People and the environment
The first group of students in the Master of Tribal Resource & Environmental Stewardship (MTRES) program are graduating. Students in MTRES develop knowledge and skills for natural resources careers that help them respond to the needs and aspirations of the community in which they work. UMD faculty met with tribal natural resource managers in Minnesota to get their input as the program was being developed.
U of M Morris 2020 graduate Andie Jones has been creating art her entire life. “I’m interested in how art helps me relate to other people and how I can encourage them to relate to me,” says the psychology major and Fond du Lac American Indian Scholarship recipient.
2020 graduate serves on front lines in COVID-19 fight
University of Minnesota Rochester alumna and Distinguished Capstone Award winner Besima Majetic is facing COVID-19 head on. A phlebotomist employed by Mayo Clinic, Majetic shares her story of the pandemic and her UMR experience.
Public Policy and Global Health Pathway
UMR's innovative degree programs and integrated curriculum provide students with a foundational undergraduate education. Discover how Audra Gaikowski navigated her time at UMR and learn more about the Public Policy and Global Health Pathway.
CSE students design gowns for healthcare workers
Just a few weeks ago, M Health Fairview contacted College of Science and Engineering professor Steven Saliterman asking for help designing disposable gowns for health workers. Saliterman assembled 18 of his biomedical engineering students. Within two weeks, they had created a safe, functional gown design that could be rapidly manufactured for use in Minnesota hospitals. Now, local companies Red Fox Innovations and Polar Plastics are rapidly producing the gowns—at a rate of 5,000 to 10,000 per day—and shipping them to M Health Fairview clinics.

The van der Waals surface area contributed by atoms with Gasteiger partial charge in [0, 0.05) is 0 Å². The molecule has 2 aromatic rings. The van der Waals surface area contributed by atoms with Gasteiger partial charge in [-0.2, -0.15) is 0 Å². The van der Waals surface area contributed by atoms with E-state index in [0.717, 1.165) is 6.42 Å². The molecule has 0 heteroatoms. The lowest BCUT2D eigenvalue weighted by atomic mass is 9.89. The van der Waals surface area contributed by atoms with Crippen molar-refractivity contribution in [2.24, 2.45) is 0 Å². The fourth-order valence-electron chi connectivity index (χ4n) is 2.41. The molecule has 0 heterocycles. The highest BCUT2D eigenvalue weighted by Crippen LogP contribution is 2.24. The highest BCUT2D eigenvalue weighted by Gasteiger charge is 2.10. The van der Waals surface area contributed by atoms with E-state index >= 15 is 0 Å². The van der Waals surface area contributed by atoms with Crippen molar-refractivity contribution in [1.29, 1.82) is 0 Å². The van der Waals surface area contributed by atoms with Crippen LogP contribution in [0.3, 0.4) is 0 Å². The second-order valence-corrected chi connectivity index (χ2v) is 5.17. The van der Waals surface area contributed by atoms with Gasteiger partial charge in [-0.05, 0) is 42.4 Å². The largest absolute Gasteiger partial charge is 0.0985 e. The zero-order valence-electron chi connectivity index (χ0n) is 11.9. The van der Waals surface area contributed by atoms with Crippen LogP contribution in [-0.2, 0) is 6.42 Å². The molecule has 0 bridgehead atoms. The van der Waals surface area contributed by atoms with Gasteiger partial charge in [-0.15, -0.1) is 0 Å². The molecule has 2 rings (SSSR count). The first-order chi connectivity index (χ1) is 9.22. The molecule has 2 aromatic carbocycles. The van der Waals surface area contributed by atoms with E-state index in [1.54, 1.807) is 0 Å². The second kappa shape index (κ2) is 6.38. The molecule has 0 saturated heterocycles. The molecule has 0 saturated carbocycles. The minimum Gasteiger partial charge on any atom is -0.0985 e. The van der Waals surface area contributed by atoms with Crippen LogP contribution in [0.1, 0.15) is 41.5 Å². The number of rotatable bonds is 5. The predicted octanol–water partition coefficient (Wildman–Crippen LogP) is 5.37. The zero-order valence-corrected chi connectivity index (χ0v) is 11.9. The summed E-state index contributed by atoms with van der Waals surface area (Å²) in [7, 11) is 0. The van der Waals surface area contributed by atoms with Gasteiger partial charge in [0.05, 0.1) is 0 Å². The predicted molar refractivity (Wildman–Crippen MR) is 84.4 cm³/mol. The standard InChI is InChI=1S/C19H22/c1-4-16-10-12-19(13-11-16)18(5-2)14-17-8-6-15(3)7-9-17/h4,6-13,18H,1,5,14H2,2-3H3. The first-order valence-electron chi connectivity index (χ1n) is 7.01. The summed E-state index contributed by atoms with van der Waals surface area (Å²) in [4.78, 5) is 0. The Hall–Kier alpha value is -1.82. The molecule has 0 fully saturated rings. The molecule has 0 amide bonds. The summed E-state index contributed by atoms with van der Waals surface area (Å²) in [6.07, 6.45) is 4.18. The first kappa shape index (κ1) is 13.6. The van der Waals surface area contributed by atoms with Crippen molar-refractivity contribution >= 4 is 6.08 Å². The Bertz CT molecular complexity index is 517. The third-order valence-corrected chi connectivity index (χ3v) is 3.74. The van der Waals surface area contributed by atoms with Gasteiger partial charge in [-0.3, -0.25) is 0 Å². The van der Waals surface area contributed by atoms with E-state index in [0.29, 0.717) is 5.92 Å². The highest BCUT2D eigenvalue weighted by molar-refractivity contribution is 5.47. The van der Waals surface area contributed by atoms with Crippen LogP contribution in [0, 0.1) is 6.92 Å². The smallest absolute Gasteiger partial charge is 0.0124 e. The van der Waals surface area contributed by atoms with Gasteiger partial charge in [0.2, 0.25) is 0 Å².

A celebration of graduates
University of Minnesota faculty recently shared their congratulations to the Class of 2020. Multiple faculty offered uplifting (and entertaining) messages in a special video created for the graduates.
Summer session library support for courses and students
U of M Libraries has online resources, services, and support for summer session course delivery. Librarians can help faculty and instructors customize course materials, purchase e-books for a class, and meet with you or your class via Zoom.
Map illustrates happiness ratings for streets in Twin Cities metro
When people travel, they may be happy—or not—depending on the mode they use, trip duration, and other factors. A team of U researchers has created an interactive map that illustrates differences in travelers’ happiness ratings on streets and roads in the Minneapolis–Saint Paul metro area.
Anderson Labs lends a hand to fight COVID-19
Even with most labs and makerspaces on the University of Minnesota Twin Cities campus closed, the University community has banded together to combat COVID-19. That includes students and staff at the College of Science and Engineering’s Anderson Student Innovation Labs, who recently volunteered their time to manufacture more than 300 face shields and around 250 face mask filters for health workers across Minnesota.
Public book landings
A May 20 discussion of the book Because of Winn-Dixie is one example of how teachers, media specialists, and everyday people around the state are finding helpful resources through Minitex and other U of M Libraries resources as they remain home to stem the spread of COVID-19.